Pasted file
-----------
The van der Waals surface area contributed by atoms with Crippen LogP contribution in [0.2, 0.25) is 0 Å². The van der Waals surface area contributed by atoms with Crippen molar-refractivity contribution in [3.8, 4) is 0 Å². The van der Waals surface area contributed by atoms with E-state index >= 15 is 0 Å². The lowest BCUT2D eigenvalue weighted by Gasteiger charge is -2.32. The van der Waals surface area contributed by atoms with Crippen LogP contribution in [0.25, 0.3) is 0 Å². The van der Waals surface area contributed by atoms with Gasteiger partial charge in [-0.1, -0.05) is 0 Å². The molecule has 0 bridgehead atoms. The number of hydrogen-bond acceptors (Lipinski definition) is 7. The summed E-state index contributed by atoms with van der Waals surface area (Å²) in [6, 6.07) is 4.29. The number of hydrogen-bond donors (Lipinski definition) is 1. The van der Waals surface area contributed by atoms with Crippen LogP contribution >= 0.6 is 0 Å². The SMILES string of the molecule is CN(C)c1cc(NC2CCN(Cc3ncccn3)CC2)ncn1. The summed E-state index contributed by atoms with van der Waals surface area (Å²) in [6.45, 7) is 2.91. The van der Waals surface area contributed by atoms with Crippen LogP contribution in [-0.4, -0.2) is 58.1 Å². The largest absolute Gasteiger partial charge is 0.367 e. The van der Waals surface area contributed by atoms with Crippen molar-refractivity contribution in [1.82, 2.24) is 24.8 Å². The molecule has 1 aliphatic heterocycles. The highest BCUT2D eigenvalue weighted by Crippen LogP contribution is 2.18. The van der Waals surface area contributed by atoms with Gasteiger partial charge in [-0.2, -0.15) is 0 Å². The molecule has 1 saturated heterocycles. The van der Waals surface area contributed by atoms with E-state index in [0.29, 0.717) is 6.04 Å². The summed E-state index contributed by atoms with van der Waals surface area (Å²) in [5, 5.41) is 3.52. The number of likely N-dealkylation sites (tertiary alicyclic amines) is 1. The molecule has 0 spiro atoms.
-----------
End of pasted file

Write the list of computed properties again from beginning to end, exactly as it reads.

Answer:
The van der Waals surface area contributed by atoms with Crippen LogP contribution in [0.2, 0.25) is 0 Å². The van der Waals surface area contributed by atoms with Crippen molar-refractivity contribution in [3.8, 4) is 0 Å². The van der Waals surface area contributed by atoms with E-state index >= 15 is 0 Å². The lowest BCUT2D eigenvalue weighted by Gasteiger charge is -2.32. The van der Waals surface area contributed by atoms with Crippen LogP contribution in [0.25, 0.3) is 0 Å². The van der Waals surface area contributed by atoms with Gasteiger partial charge in [-0.1, -0.05) is 0 Å². The molecule has 0 bridgehead atoms. The number of hydrogen-bond acceptors (Lipinski definition) is 7. The summed E-state index contributed by atoms with van der Waals surface area (Å²) in [6, 6.07) is 4.29. The number of hydrogen-bond donors (Lipinski definition) is 1. The van der Waals surface area contributed by atoms with Crippen LogP contribution >= 0.6 is 0 Å². The SMILES string of the molecule is CN(C)c1cc(NC2CCN(Cc3ncccn3)CC2)ncn1. The summed E-state index contributed by atoms with van der Waals surface area (Å²) in [6.45, 7) is 2.91. The van der Waals surface area contributed by atoms with Crippen LogP contribution in [-0.4, -0.2) is 58.1 Å². The largest absolute Gasteiger partial charge is 0.367 e. The van der Waals surface area contributed by atoms with Crippen molar-refractivity contribution in [1.82, 2.24) is 24.8 Å². The molecule has 1 aliphatic heterocycles. The highest BCUT2D eigenvalue weighted by Crippen LogP contribution is 2.18. The van der Waals surface area contributed by atoms with Gasteiger partial charge in [-0.2, -0.15) is 0 Å². The molecule has 1 saturated heterocycles. The van der Waals surface area contributed by atoms with E-state index in [0.29, 0.717) is 6.04 Å². The summed E-state index contributed by atoms with van der Waals surface area (Å²) in [5, 5.41) is 3.52. The number of likely N-dealkylation sites (tertiary alicyclic amines) is 1. The molecule has 0 spiro atoms.